Hardware Weekly | Vol 104
Written by
Katie Ginder-Vogel

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On
April 29, 2016
In
Business

Your source for hardware insights.

April 29th, 2016

Products

The Hair Dryer That Costs as Much as Your Smartphone

Dyson’s first-ever hairdryer, the Supersonic, is expensive, attractive, and packed with technology, like an air multiplier feature, a digital motor, and heat sensors. Plus, it’s apparently beyond the audible range for humans, so you can blow-dry in the early morning hours without getting yelled at by your housemates. Although, your dog might be really agitated.

Dyson Supersonic Hairdryer

Roll-Up Hydration

Minimal Design Company has crafted a water bottle out of silicon that can be rolled up and stored when empty, to the delight of backpackers and air travelers alike. + Eight feet of paracord and a flint firestarter add to its usefulness.

Your Ant BFF

Antbo is an Arduino-based robot that’s programmable with Scratch, the Arduino IDE, or Whendo. Broadly designed for kids, parents, educators, or just robot geeks, Antbo looks like, well, an ant, but you can control it with your smartphone, paint or Bedazzle it, and add customized parts.

+ Kids learn to code at a USC-hosted robotics workshop.

+ Computer Scientist and director of the Lifelong Kindergarten Group at MIT Media Lab Mitch Resnick talks about why we need to teach kids to code.

A Beautiful New Home Controller

Senic, a new hardware and software company, released Nuimo this week, a wireless controller for your home that controls music, lighting, temperature, and more, via familiar gestures, like swiping and tapping. We can only hope that someday, playing air guitar will magically turn on your stereo.

Nuimo Controller

Hang the Moon in Your Living Room

Even though NASA opened up the astronaut application process this year, let’s be honest...most of us won’t get to travel to the moon. So why not bring it to your house with MOON, a 1/20 size moon replica that is part art piece, part science exhibit? A ring of LED lights revolves around the sphere, illuminating the correct face of the moon and recreating the lunar phases as seen from Earth, based on topographic data from NASA's Lunar Reconnaissance Orbiter.

Industry

Nokia Puts Weight Behind Withings

Nokia is acquiring French wearables and health company Withings for $191 million, as a way to continue to move forward as a consumer brand after Microsoft’s 2013 acquisition of its phone division. Withings will become a division of Nokia Technologies.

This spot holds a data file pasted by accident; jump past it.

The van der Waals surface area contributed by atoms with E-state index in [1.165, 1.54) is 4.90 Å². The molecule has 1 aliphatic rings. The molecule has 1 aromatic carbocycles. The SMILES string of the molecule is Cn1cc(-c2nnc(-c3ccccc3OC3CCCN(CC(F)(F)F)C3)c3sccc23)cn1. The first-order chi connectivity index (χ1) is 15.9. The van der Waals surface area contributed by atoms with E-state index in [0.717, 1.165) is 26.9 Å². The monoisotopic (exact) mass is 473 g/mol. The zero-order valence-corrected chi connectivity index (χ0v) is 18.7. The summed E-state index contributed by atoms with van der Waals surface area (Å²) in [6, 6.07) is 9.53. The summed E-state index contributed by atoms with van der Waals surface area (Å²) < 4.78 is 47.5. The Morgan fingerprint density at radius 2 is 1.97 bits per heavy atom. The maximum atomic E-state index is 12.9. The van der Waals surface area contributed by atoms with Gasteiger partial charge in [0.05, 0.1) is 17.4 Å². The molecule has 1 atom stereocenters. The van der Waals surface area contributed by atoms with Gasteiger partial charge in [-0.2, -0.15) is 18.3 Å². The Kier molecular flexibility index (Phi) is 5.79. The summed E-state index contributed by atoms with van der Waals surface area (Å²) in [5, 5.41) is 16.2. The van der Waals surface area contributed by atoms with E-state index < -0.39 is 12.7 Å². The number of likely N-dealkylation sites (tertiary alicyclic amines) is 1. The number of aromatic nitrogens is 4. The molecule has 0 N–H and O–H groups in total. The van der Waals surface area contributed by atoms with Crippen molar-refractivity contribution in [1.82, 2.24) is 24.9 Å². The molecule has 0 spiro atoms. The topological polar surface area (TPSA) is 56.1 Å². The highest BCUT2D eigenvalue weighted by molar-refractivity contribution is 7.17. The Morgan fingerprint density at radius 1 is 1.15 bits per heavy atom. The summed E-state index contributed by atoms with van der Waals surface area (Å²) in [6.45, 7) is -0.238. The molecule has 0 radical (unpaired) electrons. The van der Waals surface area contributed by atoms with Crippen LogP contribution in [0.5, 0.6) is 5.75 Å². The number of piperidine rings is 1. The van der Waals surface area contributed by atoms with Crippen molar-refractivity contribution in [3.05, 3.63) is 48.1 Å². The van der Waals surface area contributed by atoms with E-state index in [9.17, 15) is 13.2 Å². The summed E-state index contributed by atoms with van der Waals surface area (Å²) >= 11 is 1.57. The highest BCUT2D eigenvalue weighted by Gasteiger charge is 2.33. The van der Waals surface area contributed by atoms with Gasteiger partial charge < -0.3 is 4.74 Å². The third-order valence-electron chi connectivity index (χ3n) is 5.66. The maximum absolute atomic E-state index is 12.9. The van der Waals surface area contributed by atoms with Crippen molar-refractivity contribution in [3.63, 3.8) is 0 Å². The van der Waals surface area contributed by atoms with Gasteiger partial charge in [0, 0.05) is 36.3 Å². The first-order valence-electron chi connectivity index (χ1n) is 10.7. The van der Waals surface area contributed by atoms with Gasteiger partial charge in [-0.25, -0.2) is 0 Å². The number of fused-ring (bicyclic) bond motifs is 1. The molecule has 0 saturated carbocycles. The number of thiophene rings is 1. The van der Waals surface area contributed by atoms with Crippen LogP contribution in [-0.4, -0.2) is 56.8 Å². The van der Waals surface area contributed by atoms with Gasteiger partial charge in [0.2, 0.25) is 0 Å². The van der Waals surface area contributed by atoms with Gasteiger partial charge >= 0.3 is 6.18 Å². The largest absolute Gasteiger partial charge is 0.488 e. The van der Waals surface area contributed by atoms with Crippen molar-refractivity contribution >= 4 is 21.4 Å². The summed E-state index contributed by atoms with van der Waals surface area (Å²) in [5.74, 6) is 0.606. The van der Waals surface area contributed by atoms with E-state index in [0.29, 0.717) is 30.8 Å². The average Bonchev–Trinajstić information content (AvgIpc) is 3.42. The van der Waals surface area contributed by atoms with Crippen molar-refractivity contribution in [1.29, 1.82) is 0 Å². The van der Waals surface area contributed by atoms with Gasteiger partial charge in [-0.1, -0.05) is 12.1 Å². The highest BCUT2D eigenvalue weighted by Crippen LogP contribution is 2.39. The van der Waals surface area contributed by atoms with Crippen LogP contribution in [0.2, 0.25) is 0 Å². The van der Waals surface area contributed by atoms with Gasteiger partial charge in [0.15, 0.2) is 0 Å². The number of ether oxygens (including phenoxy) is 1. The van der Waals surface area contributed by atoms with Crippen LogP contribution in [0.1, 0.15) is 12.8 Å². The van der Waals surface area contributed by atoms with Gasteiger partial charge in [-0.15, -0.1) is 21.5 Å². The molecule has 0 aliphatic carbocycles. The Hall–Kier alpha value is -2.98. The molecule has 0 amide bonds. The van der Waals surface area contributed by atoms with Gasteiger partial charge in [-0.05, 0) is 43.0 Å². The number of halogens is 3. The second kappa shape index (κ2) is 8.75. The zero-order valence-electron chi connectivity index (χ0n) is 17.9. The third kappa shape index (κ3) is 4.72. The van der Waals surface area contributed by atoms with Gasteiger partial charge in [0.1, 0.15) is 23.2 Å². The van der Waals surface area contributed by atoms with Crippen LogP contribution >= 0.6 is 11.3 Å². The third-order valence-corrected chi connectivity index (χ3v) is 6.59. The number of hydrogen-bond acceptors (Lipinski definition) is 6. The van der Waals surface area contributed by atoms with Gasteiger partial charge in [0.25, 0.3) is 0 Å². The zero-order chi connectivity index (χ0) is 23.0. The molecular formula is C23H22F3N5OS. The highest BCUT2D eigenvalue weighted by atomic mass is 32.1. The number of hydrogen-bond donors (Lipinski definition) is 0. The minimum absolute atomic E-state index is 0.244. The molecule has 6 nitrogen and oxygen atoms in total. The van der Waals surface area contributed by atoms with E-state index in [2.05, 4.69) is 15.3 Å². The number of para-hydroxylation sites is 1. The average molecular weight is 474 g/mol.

Not Area 451

Google is developing an in-house startup incubator called Area 120 to retain top talent. Teams will pitch their ideas, as they would to any incubator, and can receive funding to work on those ideas or create a new startup company.

A Bite out of Apple’s Revenue

Apple reported its second quarter earnings, noting a decline in revenue for the first time in thirteen years. Its stock value decreased by 8%, but the company still has $233 billion in assets, and Apple Music grew to thirteen million paid subscribers, so there’s still every likelihood that things will improve in the third quarter.

+ Makerbot laid off its entire manufacturing force and announced a decline in sales revenue.

Traffic School for Drones

NASA successfully tested its drone traffic management system, launching 24 drones from four test sites around the U.S. and tracking them using the UAS Traffic Management tool (UTM). NASA engineers also monitored each drone individually. NASA will use the test data to refine its system and track larger numbers of unmanned aircrafts flying in a wider variety of locations. Now, if only we could get NASA to handle local commute traffic...

The Remote Work Trend Continues

Virtual teams are becoming even more commonplace than they were in 2015, when Fast Company predicted the ways in which businesses would model themselves after the way freelancers work. Forbes.com lists the 125 companies in the U.S. where all or most employees work remotely, according to FlexJobs. We’re pretty confident that more people working in their pajamas is a solid move toward world peace.

Written by
Katie Ginder-Vogel
Content writer and editor. Passionate about telling great stories with proper grammar. When I'm not tinkering with words, I love to run and swim.
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